No matter why we fly — for hobby, money, or sport — we are all in the same boat at the end of the day. If the FAA is allowed to pass this legislation, we are basically rolling over and letting them take away our hobby to make way for companies like Amazon, FedEx, UPS and to be able to navigate the skies in a “pay-to-play” model where their bank account can earn them right-of-way in all air traffic situations below 400 feet. Staying in compliance with remote identification laws will not be an issue for them as they will be able to afford the technology to make that possible.

The average citizen will, more often than not, not be so fortunate.

I’m getting too rambly. I can feel myself more easily falling into tangents with every stroke of the key. So, let me just summarize all of my thoughts and all of this information and everything that I’m feeling into one simple paragraph:

“I believe remote identification could open a lot of doors for pilots like me. The ability to legally fly my UAS outside of my visual line of site is somewhat exciting to me and will make for a much more immersive experience overall. However, if what I see as an opportunity takes away the privileges of folks in the FPV community or folks who build their own drones, it’s not worth it. I love this industry and I love the people in it. I want everyone to experience the same euphoria I do while flying their drone. As it stands now, the legislation on the table will not allow for everyone to have that same burst of euphoria. Remote identification as it is proposed now is bad, mmkay?”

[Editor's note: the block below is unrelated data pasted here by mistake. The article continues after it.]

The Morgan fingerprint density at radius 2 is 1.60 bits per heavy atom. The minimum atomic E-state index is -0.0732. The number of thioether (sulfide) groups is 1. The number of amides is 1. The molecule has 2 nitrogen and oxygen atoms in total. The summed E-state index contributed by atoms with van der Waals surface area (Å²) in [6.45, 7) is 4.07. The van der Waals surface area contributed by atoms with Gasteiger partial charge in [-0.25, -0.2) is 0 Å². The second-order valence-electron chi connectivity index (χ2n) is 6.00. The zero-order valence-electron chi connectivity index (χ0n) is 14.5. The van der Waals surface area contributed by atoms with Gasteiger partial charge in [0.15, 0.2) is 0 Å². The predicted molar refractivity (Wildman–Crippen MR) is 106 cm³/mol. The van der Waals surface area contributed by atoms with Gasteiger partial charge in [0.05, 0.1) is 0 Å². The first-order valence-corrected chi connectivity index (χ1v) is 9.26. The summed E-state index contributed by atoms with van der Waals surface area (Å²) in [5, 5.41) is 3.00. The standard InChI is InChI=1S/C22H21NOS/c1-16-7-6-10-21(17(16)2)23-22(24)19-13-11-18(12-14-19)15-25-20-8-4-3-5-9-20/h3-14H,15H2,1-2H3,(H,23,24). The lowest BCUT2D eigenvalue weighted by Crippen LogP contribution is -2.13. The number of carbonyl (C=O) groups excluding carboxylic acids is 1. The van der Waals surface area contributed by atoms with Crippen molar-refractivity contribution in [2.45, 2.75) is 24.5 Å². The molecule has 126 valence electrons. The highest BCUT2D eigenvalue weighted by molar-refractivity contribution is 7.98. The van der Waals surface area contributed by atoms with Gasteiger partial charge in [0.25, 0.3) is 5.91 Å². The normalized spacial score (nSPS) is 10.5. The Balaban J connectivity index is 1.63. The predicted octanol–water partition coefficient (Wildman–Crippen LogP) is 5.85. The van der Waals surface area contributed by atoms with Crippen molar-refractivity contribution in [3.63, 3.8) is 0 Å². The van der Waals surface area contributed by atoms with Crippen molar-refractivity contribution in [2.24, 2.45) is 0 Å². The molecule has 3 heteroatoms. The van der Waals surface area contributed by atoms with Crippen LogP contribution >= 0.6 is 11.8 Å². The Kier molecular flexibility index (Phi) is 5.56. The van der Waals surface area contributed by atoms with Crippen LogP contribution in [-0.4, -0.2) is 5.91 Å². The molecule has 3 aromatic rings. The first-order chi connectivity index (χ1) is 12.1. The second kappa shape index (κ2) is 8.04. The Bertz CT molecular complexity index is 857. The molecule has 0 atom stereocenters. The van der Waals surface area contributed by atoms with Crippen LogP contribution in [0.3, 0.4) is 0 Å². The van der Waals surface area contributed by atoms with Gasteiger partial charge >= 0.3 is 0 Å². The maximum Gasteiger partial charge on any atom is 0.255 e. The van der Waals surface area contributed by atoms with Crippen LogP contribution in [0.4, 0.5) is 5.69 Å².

We have just a few days left to comment on this legislation. The FAA has opened the floor and now is the time for all of us to speak up against this proposal. Make your voice heard by clicking here to submit a comment and let the FAA know that they need to go back to the drawing board before proposing remote identification legislation again. Do not let our hobby die. Do not let the FAA and its lobbyist cronies like Amazon take away our rights and privileges as UAS pilots. FIGHT THE POWER, MAN!

If you’d like to attend the protest with us in Washington, D.C. on February 29th, please subscribe to my social media channels where I will post details in the next day or two as I learn more.

Published by The Drone Geek

28-year-old Pennsylvanian armed with nothing more than a drone and a passion for sharing.